;; Increment the value
                     (swap! counter inc)
                     ;; Set new value in display element
                     (set! (.-innerHTML display) @counter)))))


6.5. New stuff

  • ClojureScript uses Google Closure Library for modules/namespace: each ClojureScript file represents a Google Closure module

  • The :require statement on ns can load any Google Closure module or your defined module that the compiler can find on the path (see :asset-path in project.clj…​)

  • Google Closure Library comes with ClojureScript. You don’t need to add it as dependency.

  • Works in advanced mode of Google Closure Compiler (that eliminates unused code).

7. Routing in the browser

7.1. Introduction

Some JavaScript frameworks come with their own solution, but in this case we simply use a library dedicated to routing: secretary.

The ClojureScript community has built other libraries, but this one is the easiest for newcomers to understand.

7.2. Let’s start with

git reset --hard
git checkout step3

7.3. Add secretary dependency

Add the corresponding dependency entry:

:dependencies [;; ...
               [secretary "1.2.1"]]

7.4. core.cljs changes

Adapt our cljs code to something like this:

(ns cljsworkshop.core
  (:require-macros [secretary.core :refer [defroute]])
  (:require [goog.events :as events]
            [goog.dom :as dom]
            [secretary.core :as secretary])
  (:import goog.History))

(def app (dom/getElement "app"))

(defn set-html! [el content]
  (set! (.-innerHTML el) content))

(defroute home-path "/" []
  (set-html! app "<h1>Hello World from home page.</h1>"))

(defroute some-path "/:param" [param]
  (let [message (str "<h1>Parameter in url: <small>" param "</small>!</h1>")]
    (set-html! app message)))

(defroute "*" []
  (set-html! app "<h1>Not Found</h1>"))

(defn main
  ;; Set secretary config for use the hashbang prefix
  (secretary/set-config! :prefix "#")

  ;; Attach event listener to history instance.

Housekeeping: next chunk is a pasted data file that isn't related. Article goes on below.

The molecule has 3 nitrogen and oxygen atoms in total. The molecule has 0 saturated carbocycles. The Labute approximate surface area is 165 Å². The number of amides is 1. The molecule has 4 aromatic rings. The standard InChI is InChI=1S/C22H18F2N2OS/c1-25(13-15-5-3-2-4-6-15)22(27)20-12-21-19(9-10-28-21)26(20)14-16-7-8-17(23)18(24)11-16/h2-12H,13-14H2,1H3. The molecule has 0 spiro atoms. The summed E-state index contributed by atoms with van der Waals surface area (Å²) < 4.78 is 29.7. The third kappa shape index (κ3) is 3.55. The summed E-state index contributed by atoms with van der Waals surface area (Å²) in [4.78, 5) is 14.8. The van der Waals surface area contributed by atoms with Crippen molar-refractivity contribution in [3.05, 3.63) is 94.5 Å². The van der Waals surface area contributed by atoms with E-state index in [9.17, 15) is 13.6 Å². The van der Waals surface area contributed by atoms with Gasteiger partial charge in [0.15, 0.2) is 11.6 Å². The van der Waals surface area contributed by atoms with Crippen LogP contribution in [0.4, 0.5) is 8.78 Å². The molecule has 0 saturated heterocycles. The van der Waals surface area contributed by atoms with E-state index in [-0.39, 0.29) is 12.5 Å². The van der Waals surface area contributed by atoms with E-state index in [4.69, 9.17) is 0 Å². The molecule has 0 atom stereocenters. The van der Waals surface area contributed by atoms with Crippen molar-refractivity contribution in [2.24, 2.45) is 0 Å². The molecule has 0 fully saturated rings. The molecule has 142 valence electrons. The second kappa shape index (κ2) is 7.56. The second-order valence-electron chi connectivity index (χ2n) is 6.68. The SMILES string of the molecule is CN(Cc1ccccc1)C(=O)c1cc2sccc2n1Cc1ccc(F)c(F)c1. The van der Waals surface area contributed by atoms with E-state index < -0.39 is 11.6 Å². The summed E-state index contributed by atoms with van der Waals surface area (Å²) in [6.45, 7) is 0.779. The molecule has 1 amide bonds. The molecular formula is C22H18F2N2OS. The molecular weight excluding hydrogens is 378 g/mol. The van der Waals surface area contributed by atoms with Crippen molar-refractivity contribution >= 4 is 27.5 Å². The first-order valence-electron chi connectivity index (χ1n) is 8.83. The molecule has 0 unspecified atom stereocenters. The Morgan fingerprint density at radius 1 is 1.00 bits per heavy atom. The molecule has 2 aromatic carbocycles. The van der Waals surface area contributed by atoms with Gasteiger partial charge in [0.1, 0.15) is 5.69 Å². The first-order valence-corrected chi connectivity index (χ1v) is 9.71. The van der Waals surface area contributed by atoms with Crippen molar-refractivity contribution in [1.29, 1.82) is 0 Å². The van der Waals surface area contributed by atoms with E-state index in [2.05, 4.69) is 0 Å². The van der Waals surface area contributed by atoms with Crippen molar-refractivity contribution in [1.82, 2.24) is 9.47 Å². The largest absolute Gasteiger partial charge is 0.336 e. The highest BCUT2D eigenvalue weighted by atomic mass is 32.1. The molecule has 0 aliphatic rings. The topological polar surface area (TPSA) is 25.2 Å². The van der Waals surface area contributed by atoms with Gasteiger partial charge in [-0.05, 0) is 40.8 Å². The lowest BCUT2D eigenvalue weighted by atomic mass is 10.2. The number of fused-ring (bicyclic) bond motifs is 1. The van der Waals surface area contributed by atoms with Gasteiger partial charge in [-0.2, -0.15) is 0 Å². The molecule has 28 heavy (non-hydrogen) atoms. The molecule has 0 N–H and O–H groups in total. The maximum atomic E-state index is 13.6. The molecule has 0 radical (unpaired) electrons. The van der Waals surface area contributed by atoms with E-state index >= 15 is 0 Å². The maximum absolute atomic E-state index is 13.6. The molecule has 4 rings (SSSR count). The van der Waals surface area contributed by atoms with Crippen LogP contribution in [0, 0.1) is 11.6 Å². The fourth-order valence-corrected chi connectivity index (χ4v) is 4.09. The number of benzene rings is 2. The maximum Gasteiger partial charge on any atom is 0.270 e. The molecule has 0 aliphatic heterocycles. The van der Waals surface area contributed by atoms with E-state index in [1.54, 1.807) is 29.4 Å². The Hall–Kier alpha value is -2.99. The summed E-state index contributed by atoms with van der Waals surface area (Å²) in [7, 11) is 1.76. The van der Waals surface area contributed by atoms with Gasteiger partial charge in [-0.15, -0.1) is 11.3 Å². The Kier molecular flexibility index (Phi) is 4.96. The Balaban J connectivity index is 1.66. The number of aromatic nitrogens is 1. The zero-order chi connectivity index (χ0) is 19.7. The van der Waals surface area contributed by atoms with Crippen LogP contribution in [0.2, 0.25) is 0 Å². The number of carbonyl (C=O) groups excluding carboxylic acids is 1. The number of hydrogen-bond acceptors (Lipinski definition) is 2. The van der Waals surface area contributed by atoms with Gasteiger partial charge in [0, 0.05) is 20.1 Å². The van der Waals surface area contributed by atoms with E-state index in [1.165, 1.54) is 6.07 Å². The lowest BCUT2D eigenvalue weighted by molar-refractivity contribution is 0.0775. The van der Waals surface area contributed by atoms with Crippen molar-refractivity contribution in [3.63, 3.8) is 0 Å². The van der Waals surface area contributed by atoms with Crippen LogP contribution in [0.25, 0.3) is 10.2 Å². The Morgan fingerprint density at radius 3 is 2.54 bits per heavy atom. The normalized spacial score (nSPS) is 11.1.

(let [history (History.)]
    (events/listen history "navigate"
                   (fn [event]
                     (secretary/dispatch! (.-token event))))
    (.setEnabled history true)))


7.5. New stuff

  • ClojureScript macros are written in Clojure (not ClojureScript) but emit ClojureScript code.

  • Should be imported separately, using (:require-macros ...) statement on ns.

  • Google Closure classes should be imported with (:import ...) statement.

8. First steps with AJAX

8.1. Introduction

This step introduces some experiments with AJAX. It uses a Google Closure Library facility to make JSONP requests to Wikipedia.

This is a simple demonstration of how can it be done, using plain callback style code. But in a future step, you will discover better ways to do it.

8.2. Let’s start with

git reset --hard
git checkout step4

8.3. core.cljs changes

Partial content from core.cljs
(ns cljsworkshop.core
  (:require-macros [secretary.core :refer [defroute]])
  (:require [goog.events :as events]
            [goog.dom :as dom]
            [secretary.core :as secretary])
  (:import goog.History

(def search-url "http://en.wikipedia.org/w/api.php?action=opensearch&format=json&search=")
(def home-html
  (str "<h1>Wikipedia Search:</h1>"
       "  <input id=\"query\" placeholder=\"Type your search...\" />"
       "  <button id=\"searchbutton\">Search</button>"
       "  <ul id=\"results\"></ul>"

(defn render-results [results]
  (let [results (js->clj results)]
    (reduce (fn [acc result]
              (str acc "<li>" result "</li>"))
            (second results))))

(defn do-jsonp
  [uri callback]
  (let [req (Jsonp. (Uri. uri))]
    (.send req nil callback)))

(defroute home-path "/" []
  (set-html! app home-html)
  (let [on-response     (fn [results]
                          (let [html (render-results results)]
                            (set-html! (dom/getElement "results") html)))

        on-search-click (fn [e]
                          (let [userquery (.-value (dom/getElement "query"))
                                searchuri (str search-url userquery)]
                            (do-jsonp searchuri on-response)))]

    (events/listen (dom/getElement "searchbutton") "click" on-search-click)))

9. Introduction to core.async

9.1. Async code that looks sync

Before starting with core.async, we will try to solve one simple problem:

  1. Request one URL.

  2. Wait 1 second.

  3. Request a second URL.

  4. Return both results.

9.1.1. Solution using ES5

Let’s start by introducing a problem using ES5 (ECMAScript 5) or shortly JavaScript of today. Let’s define the following util functions:

function timeout(ms) {
  return new Promise(function(resolve) {
    setTimeout(resolve, ms);

function httpGet(url) {
  return new Promise(function(resolve) {
    var req = new XMLHttpRequest();
    req.open("GET", url, false);
    req.onreadystatechange = function() {
      if (req.readyState == 4) {

And implement the solution:

function doStuff() {
   return httpGet("http://page1/").then(function(response) {
    return timeout(1000).then(function() {
      return response;
   .then(function(response1) {
     return httpGet("http://page2/").then(function(response2) {
       return {response1: response1,
               response2: response2};